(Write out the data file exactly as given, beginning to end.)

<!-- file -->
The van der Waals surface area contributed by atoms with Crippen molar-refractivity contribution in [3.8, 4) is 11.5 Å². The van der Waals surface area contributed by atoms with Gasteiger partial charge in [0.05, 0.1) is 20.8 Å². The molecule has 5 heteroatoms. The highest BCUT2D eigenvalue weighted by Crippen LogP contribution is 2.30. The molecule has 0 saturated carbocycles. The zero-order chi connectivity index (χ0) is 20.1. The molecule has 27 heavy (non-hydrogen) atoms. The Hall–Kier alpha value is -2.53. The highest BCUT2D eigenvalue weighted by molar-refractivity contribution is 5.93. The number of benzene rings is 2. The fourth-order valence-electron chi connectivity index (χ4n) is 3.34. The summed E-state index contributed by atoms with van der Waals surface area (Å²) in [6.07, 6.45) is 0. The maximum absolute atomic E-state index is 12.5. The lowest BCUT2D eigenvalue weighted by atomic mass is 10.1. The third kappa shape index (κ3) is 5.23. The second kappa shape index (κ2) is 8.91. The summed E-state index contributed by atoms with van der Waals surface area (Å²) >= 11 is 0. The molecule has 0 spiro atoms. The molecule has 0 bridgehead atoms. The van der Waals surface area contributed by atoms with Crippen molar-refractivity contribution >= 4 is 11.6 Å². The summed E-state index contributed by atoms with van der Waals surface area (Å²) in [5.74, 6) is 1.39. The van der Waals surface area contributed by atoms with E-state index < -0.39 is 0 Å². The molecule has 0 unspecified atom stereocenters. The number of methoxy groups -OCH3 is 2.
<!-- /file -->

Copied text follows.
The van der Waals surface area contributed by atoms with Crippen molar-refractivity contribution in [3.8, 4) is 11.5 Å². The van der Waals surface area contributed by atoms with Gasteiger partial charge in [0.05, 0.1) is 20.8 Å². The molecule has 5 heteroatoms. The highest BCUT2D eigenvalue weighted by Crippen LogP contribution is 2.30. The molecule has 0 saturated carbocycles. The zero-order chi connectivity index (χ0) is 20.1. The molecule has 27 heavy (non-hydrogen) atoms. The Hall–Kier alpha value is -2.53. The highest BCUT2D eigenvalue weighted by molar-refractivity contribution is 5.93. The number of benzene rings is 2. The fourth-order valence-electron chi connectivity index (χ4n) is 3.34. The summed E-state index contributed by atoms with van der Waals surface area (Å²) in [6.07, 6.45) is 0. The maximum absolute atomic E-state index is 12.5. The lowest BCUT2D eigenvalue weighted by atomic mass is 10.1. The third kappa shape index (κ3) is 5.23. The second kappa shape index (κ2) is 8.91. The summed E-state index contributed by atoms with van der Waals surface area (Å²) >= 11 is 0. The molecule has 0 spiro atoms. The molecule has 0 bridgehead atoms. The van der Waals surface area contributed by atoms with Crippen molar-refractivity contribution >= 4 is 11.6 Å². The summed E-state index contributed by atoms with van der Waals surface area (Å²) in [5.74, 6) is 1.39. The van der Waals surface area contributed by atoms with E-state index < -0.39 is 0 Å². The molecule has 0 unspecified atom stereocenters. The number of methoxy groups -OCH3 is 2.